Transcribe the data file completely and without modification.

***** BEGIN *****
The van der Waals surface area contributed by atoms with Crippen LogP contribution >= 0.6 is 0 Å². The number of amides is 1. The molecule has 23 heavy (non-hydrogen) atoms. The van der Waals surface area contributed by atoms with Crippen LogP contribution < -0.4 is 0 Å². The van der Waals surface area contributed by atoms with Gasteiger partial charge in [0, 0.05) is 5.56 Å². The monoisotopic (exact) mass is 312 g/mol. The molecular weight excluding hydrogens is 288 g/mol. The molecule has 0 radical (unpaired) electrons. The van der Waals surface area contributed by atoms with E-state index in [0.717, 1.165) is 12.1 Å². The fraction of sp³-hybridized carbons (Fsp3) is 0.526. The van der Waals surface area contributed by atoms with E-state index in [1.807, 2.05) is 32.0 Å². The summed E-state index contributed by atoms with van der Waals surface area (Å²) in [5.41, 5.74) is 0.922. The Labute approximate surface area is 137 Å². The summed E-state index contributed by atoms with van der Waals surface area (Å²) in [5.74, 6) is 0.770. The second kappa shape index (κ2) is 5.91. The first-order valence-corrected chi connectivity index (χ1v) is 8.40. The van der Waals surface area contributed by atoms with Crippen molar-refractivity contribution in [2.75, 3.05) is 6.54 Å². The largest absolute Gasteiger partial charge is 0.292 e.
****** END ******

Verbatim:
The van der Waals surface area contributed by atoms with Crippen LogP contribution >= 0.6 is 0 Å². The number of amides is 1. The molecule has 23 heavy (non-hydrogen) atoms. The van der Waals surface area contributed by atoms with Crippen LogP contribution < -0.4 is 0 Å². The van der Waals surface area contributed by atoms with Gasteiger partial charge in [0, 0.05) is 5.56 Å². The monoisotopic (exact) mass is 312 g/mol. The molecular weight excluding hydrogens is 288 g/mol. The molecule has 0 radical (unpaired) electrons. The van der Waals surface area contributed by atoms with E-state index in [0.717, 1.165) is 12.1 Å². The fraction of sp³-hybridized carbons (Fsp3) is 0.526. The van der Waals surface area contributed by atoms with E-state index in [1.807, 2.05) is 32.0 Å². The summed E-state index contributed by atoms with van der Waals surface area (Å²) in [5.41, 5.74) is 0.922. The Labute approximate surface area is 137 Å². The summed E-state index contributed by atoms with van der Waals surface area (Å²) in [5.74, 6) is 0.770. The second kappa shape index (κ2) is 5.91. The first-order valence-corrected chi connectivity index (χ1v) is 8.40. The van der Waals surface area contributed by atoms with Crippen molar-refractivity contribution in [2.75, 3.05) is 6.54 Å². The largest absolute Gasteiger partial charge is 0.292 e.